I spent the last week travelling with my fellow Fulbrighter, Vicky. We devoted most of our vacation to Budapest (a blog post is on the way!), but we stopped over in Bratislava for a few days. Bratislava, the capital of Slovakia, feels very small. Our tour guide told us that during the Soviet era, they essentially chose between Prague and Bratislava: one would be thoroughly modernised, while the other would be historically preserved. Bratislava got the short end of the stick (at least in terms of post-Soviet tourist revenue), so most of the old town was destroyed. Everything important in the city proper—the castle, the major museums, the prettiest buildings—can easily be seen in a day.

To start, the castle. We made the mistake of going inside. Don’t do it! There’s very little of interest there. But the outside is pretty, thanks to a recent rennovation project. And the views from the hill are fabulous. Also, there’s a playground!

Continue reading Bratislava

A day in Nuremburg

Fellow Fulbrighter Eric and I keep talking about seeing more of Germany, so we started close to home on Saturday with a day trip to Nuremburg. We encountered much bad luck: we got on the wrong train and had to pay extra (our ticket was ony valid for certain trains to Nuremburg), we arrived at the War Trials Memorial seven minutes too late (not seven minutes before it closed, but seven minutes before the last allowed entry) and the guard was stubborn, and the frozen yogurt shop we told ourselves we’d visit on the way back to the station was closed by the time we got there. But we still had fun. Nuremburg has the quaint, medieval German town feel that Munich lacks. It’s picturesque, with old buildings and churches and a castle atop a hill. The Dürer house is there—it’s horriby kitschy, but worth the (admittedly low) price of admission. On Saturdays, there’s also a Saturday market, where we grabbed many free samples of pestos, truffle pastes, cheeses, and even cheesecake!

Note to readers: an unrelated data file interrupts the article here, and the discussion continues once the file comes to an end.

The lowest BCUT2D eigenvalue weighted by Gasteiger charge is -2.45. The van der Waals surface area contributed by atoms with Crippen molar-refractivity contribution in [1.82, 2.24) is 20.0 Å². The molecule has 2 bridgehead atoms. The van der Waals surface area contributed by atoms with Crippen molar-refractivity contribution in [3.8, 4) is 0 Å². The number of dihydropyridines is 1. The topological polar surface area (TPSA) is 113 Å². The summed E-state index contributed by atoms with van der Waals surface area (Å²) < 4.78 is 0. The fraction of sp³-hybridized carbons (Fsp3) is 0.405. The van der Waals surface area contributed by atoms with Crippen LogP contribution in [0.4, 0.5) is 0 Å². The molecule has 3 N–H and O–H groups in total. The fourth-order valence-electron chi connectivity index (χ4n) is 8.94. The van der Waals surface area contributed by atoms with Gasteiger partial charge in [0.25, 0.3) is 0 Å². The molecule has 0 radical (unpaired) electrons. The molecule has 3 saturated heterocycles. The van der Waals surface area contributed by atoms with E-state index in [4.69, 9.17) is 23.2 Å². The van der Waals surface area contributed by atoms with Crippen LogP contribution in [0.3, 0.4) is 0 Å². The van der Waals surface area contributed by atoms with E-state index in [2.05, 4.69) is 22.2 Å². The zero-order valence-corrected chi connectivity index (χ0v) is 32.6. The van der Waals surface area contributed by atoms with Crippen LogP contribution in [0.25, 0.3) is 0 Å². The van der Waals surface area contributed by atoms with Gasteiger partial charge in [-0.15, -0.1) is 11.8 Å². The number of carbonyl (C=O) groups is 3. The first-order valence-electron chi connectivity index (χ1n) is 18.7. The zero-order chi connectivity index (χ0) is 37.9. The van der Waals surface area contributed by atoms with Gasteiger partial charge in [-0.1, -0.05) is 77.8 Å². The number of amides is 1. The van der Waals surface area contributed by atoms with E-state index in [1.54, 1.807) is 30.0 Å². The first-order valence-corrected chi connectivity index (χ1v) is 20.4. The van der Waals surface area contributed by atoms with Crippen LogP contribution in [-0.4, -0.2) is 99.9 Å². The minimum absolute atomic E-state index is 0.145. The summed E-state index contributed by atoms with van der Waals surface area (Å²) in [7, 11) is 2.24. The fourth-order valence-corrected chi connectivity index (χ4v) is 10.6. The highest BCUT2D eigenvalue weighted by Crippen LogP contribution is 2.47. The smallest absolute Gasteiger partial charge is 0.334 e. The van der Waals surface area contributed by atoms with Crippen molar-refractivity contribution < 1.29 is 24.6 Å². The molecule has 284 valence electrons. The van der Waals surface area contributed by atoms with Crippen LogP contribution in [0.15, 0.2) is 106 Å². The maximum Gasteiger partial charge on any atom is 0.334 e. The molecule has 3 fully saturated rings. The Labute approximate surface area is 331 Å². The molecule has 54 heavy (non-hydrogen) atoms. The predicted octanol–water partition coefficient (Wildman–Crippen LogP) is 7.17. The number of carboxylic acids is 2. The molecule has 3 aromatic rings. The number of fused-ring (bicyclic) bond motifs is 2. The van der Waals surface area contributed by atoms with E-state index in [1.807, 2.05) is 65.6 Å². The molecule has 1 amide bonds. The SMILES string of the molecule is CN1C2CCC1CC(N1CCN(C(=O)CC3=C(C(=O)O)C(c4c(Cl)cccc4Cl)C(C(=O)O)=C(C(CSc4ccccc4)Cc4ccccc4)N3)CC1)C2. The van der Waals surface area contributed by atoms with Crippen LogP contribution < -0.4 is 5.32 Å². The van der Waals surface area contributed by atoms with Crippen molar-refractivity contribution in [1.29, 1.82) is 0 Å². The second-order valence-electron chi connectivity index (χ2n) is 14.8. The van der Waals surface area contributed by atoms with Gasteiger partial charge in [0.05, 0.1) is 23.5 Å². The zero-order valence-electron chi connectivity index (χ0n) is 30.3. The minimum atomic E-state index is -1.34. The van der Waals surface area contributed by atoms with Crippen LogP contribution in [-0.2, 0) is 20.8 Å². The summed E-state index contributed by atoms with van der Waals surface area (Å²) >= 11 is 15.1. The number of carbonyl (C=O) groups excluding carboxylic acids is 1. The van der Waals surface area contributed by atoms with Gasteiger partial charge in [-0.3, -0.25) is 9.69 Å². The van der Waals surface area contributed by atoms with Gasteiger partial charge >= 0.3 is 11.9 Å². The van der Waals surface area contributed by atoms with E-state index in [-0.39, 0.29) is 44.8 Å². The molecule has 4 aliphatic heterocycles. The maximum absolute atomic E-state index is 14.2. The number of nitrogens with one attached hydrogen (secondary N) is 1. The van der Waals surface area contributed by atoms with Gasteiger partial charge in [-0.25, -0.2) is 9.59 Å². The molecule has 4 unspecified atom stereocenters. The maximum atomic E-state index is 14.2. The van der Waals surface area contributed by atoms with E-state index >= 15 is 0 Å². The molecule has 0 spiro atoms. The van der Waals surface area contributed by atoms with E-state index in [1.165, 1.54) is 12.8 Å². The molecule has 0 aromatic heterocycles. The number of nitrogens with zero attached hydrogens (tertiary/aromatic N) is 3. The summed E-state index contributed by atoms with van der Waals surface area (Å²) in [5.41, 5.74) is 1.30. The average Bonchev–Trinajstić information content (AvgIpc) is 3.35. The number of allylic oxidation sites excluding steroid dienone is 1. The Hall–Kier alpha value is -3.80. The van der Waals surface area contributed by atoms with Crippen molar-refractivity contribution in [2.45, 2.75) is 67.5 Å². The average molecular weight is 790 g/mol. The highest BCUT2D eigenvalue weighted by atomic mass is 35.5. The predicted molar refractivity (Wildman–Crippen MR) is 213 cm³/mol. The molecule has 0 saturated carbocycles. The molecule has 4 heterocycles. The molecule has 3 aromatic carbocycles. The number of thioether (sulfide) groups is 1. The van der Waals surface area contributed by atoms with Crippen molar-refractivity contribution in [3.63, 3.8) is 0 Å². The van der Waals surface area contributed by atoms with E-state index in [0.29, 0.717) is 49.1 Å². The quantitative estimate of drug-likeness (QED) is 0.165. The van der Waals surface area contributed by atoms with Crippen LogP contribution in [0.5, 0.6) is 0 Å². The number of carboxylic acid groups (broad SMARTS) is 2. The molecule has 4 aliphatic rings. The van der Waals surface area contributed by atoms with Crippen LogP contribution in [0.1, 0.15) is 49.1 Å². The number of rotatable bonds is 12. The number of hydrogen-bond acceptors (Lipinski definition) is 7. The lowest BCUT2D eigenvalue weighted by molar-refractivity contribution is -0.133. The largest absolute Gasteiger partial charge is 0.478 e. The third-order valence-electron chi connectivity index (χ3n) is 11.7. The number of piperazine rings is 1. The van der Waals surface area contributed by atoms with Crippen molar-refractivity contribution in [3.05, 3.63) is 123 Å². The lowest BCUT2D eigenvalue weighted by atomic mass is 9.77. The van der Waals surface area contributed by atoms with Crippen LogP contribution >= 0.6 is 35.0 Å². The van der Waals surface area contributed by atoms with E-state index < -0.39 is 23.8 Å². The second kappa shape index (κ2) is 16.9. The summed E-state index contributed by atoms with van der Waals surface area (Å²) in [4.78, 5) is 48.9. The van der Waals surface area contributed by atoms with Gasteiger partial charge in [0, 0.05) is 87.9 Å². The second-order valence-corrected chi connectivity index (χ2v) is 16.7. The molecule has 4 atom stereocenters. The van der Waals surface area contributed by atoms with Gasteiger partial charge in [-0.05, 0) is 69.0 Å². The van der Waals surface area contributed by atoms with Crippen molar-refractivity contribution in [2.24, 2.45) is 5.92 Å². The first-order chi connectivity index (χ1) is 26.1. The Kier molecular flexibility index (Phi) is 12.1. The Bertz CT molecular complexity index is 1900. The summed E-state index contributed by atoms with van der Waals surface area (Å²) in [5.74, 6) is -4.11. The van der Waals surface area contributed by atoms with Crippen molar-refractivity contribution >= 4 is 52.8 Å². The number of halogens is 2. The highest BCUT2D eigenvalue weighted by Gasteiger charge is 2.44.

Next up (within Germany): Stuttgart, And of course I still need to plan a pilgrammage to Wahlheim Wetzlar.

The cloud-capp’d towers, the gorgeous palaces

I’ve had a few visitors in the past couple weeks, which gave me an excuse to be tourist-y in Bavaria. This, of course, meant visiting castles—both the one very close to my house (Schloss Nymphenburg) and the more famous one a train ride away (Neuschwanstein). This also meant that I have photo evidence of these trips! (I may be terrible at taking pictures, but my visitors weren’t.)

Let’s start with Schloss Nymphenburg. It was originally built as the Bavarian royal family’s country hunting lodge. Of course, it’s now in the city, but that’s what happens when cities expand.

Continue reading The cloud-capp’d towers, the gorgeous palaces

Getting orientated in Marburg

Orientation for Fulbright students was in Marburg this year. I admit, to my shame, that even when I was there, I didn’t quite know where Marburg was—only that it took five hours to get there by train from Munich. Thanks to Google Maps, you can be better informed.

The red marker is on Munich, and the black line leads north-west to Marburg.
The red marker is on Munich, and the black line leads north-west to Marburg.

It seemed a bit silly to travel so far for what was essentially a one-day orientation, but since the Fulbright Commission paid the travel, hotel, and food costs, I suppose I can’t complain.

Continue reading Getting orientated in Marburg